{
            throw new InvalidOperationException("Cannot commit to inactive transaction.");
        }
        _transaction.Commit();
    }

    public void Rollback()
    {
        if(_transaction.IsActive)
        {
            _transaction.Rollback();
        }
    }

    public void Dispose()
    {
        if(Session != null)
        {
            Session.Dispose();
        }
        if(_transaction != null)
        {
            _transaction.Dispose();
        }
    }
}

IReadRepository

public interface IReadRepository<TEntity> where TEntity : class
{
    IQueryable<TEntity> All();
    TEntity FindBy(Expression<Func<TEntity, bool>> expression);
    TEntity FindBy(object id);
    IQueryable<TEntity> FilterBy(Expression<Func<TEntity, bool>> expression);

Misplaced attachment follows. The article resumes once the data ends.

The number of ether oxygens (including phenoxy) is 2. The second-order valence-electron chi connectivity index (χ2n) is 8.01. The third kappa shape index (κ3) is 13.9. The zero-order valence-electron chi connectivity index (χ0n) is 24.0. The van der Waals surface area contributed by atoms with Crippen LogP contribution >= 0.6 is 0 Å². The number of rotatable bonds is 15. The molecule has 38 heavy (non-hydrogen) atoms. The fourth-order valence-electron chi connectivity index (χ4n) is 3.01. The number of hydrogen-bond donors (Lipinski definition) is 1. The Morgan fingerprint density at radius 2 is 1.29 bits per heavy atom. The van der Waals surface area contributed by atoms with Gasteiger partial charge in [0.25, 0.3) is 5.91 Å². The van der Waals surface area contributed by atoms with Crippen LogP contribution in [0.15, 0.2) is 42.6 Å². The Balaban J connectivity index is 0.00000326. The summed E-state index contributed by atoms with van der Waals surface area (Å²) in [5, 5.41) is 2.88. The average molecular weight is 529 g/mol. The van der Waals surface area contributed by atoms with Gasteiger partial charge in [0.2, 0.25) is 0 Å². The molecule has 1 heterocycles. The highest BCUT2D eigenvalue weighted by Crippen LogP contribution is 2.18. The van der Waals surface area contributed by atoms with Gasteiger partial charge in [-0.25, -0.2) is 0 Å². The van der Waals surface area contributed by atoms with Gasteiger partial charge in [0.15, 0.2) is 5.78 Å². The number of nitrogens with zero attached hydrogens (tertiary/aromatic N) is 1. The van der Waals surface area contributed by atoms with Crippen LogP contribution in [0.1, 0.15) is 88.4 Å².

}

IWriteRepository

public interface IWriteRepository<TEntity> where TEntity : class
{
    bool Add(TEntity entity);
    bool Add(IEnumerable<TEntity> entities);
    bool Update(TEntity entity);
    bool Update(IEnumerable<TEntity> entities);
    bool Delete(TEntity entity);
    bool Delete(IEnumerable<TEntity> entities);
}

IReadWriteRepository

public interface IReadWriteRepository<TEntity> : IReadRepository<TEntity>, IWriteRepository<TEntity> 
    where TEntity : class { }

Repository

public class Repository<TEntity> : IReadWriteRepository<TEntity>
    where TEntity : class
{
    private readonly ISession _session;

    public Repository(ISession session)
    {
        _session = session;
    }

    #region IWriteRepository

    public bool Add(TEntity entity)
    {
        _session.Save(entity);
        return true;
    }

    public bool Add(System.Collections.Generic.IEnumerable<TEntity> entities)
    {
        foreach (TEntity entity in entities)
        {
            _session.Save(entity);
        }
        return true;
    }

    public bool Update(TEntity entity)
    {
        _session.Update(entity);
        return true;
    }

    public bool Update(System.Collections.Generic.IEnumerable<TEntity> entities)
    {